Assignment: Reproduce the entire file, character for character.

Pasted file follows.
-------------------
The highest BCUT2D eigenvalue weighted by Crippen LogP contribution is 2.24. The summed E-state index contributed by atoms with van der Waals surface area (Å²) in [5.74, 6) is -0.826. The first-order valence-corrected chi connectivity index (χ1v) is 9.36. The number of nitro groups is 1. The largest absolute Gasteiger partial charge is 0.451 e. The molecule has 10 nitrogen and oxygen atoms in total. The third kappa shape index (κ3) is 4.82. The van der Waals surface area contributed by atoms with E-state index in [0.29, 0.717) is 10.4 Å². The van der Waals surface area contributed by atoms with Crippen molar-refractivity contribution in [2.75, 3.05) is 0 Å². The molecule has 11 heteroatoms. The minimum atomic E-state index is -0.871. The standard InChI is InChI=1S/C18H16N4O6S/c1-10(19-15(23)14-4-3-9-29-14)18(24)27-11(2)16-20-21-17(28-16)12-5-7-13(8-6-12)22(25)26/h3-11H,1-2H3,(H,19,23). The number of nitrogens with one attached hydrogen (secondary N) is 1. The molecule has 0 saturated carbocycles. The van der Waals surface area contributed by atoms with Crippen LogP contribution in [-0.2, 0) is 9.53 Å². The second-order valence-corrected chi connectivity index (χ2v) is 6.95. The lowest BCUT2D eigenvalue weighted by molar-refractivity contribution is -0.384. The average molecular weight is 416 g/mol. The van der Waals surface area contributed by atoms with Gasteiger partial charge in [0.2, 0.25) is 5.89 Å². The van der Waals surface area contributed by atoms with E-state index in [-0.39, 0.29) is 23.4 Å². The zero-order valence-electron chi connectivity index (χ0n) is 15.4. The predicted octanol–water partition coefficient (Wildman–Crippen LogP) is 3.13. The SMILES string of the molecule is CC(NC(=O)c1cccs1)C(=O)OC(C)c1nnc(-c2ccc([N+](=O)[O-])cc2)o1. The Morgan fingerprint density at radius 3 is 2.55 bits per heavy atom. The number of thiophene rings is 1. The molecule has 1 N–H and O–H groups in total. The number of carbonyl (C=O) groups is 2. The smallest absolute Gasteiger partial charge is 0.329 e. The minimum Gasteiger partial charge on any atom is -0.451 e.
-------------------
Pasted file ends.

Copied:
The highest BCUT2D eigenvalue weighted by Crippen LogP contribution is 2.24. The summed E-state index contributed by atoms with van der Waals surface area (Å²) in [5.74, 6) is -0.826. The first-order valence-corrected chi connectivity index (χ1v) is 9.36. The number of nitro groups is 1. The largest absolute Gasteiger partial charge is 0.451 e. The molecule has 10 nitrogen and oxygen atoms in total. The third kappa shape index (κ3) is 4.82. The van der Waals surface area contributed by atoms with E-state index in [0.29, 0.717) is 10.4 Å². The van der Waals surface area contributed by atoms with Crippen molar-refractivity contribution in [2.75, 3.05) is 0 Å². The molecule has 11 heteroatoms. The minimum atomic E-state index is -0.871. The standard InChI is InChI=1S/C18H16N4O6S/c1-10(19-15(23)14-4-3-9-29-14)18(24)27-11(2)16-20-21-17(28-16)12-5-7-13(8-6-12)22(25)26/h3-11H,1-2H3,(H,19,23). The number of nitrogens with one attached hydrogen (secondary N) is 1. The molecule has 0 saturated carbocycles. The van der Waals surface area contributed by atoms with Crippen LogP contribution in [-0.2, 0) is 9.53 Å². The second-order valence-corrected chi connectivity index (χ2v) is 6.95. The lowest BCUT2D eigenvalue weighted by molar-refractivity contribution is -0.384. The average molecular weight is 416 g/mol. The van der Waals surface area contributed by atoms with Gasteiger partial charge in [0.2, 0.25) is 5.89 Å². The van der Waals surface area contributed by atoms with E-state index in [-0.39, 0.29) is 23.4 Å². The zero-order valence-electron chi connectivity index (χ0n) is 15.4. The predicted octanol–water partition coefficient (Wildman–Crippen LogP) is 3.13. The SMILES string of the molecule is CC(NC(=O)c1cccs1)C(=O)OC(C)c1nnc(-c2ccc([N+](=O)[O-])cc2)o1. The Morgan fingerprint density at radius 3 is 2.55 bits per heavy atom. The number of thiophene rings is 1. The molecule has 1 N–H and O–H groups in total. The number of carbonyl (C=O) groups is 2. The smallest absolute Gasteiger partial charge is 0.329 e. The minimum Gasteiger partial charge on any atom is -0.451 e.